Monday, January 23, 2012

Why is not enough

"The real killer for me was that every search gave me zillions of irrelevant hits. That, together with a paucity of Scottish data, means that it is never going to be worth my while trying to use it."
This quote comes from an email sent to me by Ray Hennessy, an experienced genealogist in Scotland who maintains the What's In A Name website. He made this comment after reading my review, and discussing with me some of the difficulties I have encountered building my own Lamont family tree (I am using his comment with permission).

When I heard this, I was not at all surprised. I've been working on my family tree off and on for the past 15 years, and am very familiar with the limitations of using databases (online and offline) to build out a family tree.

Lamont is a Scottish surname, and we confirmed the Scottish connection through family sources and public documents, including obituaries and birth records. I began using online sources for research in the 1990s, and tried for the first time in 2008. I revisited Ancestry again late last year after receiving a trial offer that urged me to explore a new batch of U.S. military records that they had posted. The online military records were a huge waste of time. Despite easy access, I've had much more productive sessions in phone or face-to-face interviews with relatives, examining letters and photographs from family members, and visiting local government offices. and other online databases such as Rootsweb have been of limited use. The "zillions of irrelevant hits" problem is only part of the story. Other problems include an emphasis on censuses and other lists (ship registers, military rosters, etc.) as opposed to photographs, local histories, and trend data relating to health/immigration/economy. The databases also fail to provide mechanisms to connect or correlate names, despite statistical and algorithm-driven methods to piece together likely connections. Sometimes, family trees submitted by other people help connect the dots, but often the trees are poorly documented or contain significant errors.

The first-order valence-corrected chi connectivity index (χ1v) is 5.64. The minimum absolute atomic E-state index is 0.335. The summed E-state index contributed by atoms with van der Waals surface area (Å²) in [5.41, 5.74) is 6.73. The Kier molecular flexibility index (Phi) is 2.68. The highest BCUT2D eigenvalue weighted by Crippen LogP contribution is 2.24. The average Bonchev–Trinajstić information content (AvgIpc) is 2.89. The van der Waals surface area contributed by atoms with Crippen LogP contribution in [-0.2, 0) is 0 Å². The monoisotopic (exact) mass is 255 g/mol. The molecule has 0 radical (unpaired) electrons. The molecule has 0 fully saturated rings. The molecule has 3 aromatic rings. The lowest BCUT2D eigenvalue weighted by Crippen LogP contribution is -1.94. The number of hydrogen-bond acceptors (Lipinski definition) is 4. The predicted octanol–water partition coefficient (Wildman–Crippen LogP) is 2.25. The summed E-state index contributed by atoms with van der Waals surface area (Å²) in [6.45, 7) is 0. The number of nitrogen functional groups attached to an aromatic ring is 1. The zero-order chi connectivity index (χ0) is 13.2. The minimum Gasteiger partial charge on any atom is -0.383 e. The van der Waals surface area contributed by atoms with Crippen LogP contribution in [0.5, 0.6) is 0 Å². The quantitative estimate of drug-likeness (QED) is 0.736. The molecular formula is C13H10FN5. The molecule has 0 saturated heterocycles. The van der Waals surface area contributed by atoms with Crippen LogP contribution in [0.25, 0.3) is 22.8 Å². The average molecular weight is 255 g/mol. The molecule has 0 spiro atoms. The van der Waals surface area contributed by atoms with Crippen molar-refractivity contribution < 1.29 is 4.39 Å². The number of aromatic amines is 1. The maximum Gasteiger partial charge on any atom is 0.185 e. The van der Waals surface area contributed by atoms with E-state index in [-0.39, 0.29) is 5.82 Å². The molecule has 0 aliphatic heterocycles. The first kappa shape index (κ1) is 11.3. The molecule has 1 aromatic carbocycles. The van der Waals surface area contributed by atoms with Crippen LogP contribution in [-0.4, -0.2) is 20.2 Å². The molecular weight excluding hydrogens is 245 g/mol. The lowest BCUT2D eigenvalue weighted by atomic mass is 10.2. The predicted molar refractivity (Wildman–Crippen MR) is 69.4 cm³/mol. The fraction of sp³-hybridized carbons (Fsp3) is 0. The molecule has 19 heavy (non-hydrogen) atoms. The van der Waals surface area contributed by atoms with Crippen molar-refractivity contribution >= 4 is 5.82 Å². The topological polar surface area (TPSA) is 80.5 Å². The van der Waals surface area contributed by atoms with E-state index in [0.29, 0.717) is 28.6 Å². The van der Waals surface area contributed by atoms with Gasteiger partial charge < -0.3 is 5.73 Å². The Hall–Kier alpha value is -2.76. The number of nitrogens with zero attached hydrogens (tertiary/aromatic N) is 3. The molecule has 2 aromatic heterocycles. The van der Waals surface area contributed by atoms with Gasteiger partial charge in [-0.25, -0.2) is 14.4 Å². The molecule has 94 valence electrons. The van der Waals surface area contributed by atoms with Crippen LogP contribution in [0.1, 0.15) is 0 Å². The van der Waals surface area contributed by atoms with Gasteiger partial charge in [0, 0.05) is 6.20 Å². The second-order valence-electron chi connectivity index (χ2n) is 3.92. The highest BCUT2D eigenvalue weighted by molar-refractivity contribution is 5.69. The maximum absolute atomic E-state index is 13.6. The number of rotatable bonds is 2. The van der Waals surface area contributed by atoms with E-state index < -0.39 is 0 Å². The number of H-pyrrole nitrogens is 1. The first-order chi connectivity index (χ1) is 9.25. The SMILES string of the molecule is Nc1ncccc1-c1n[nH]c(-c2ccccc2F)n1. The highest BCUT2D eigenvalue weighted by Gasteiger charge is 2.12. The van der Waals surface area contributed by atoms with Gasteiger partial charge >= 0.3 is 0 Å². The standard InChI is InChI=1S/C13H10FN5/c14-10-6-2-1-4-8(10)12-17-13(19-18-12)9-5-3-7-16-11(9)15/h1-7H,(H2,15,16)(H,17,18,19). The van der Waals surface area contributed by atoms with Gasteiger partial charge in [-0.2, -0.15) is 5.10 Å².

But there's another issue at work here, too: A database is only as good as the data that's put into it. If you can exclude the irrelevant hits, an 1870 census record might be a starting point, but the best stuff is to be found in church registers, county historians' offices and the humble town clerk -- sources which are almost never digitized or shared online.

Image: Portion of a handwritten family tree kept on file in the Clinton County, NY, Historian's Office.


  1. I agree that "A database is only as good as the data that's put into it." And I, too, experience great frustration when my search refuses to turn up a name that I already obtained from going another route. And yes, the folks out there who simply copy anything that is written in a record and assume it pertains to there family....

    However, is a tool, and like any tool, if used properly can be useful. For fleshing out basic info that can be found in a census or SSN database to verify kinship or dates, it works well. There is no need to use finer tools for that type of blunt work. If you keep your level of expectation geared to what the tool is supposed to provide then you don't waste time trying to make a hammer be a screw driver, and you don't ruin your screw driver hammering nails!

  2. Thanks Kate. You're absolutely right; it is a tool best suited to certain purposes. But I have two additional insights to share.

    One, I think there are many people out there who mistakenly assume that and other online sources are good places to start the genealogy journey, or assume that there's lots of data in there that pertains to their families. It's convenient, so it becomes the go-to resource, even when much better resources exist in the offline world. Rather than spending 10 hours searching through the databases, a better use of their time would be to pick up the phone and spend an hour with an elderly relative who can flesh out details that will never be seen online.'s role is best suited to (as you said) verification, rather than discovery.

    The second insight relates to's marketing. Here's what appears on the front page:

    "We've spent more than a decade building the world's largest online family history resource - including historical records, photos, stories, family trees and a collaborative community of millions."

    When I look at Ancestry, what I see is an imperfect list of historical records that's hard to sort through. I've never been pointed to photos or stories -- why promote this if it's not a central part of what they offer?


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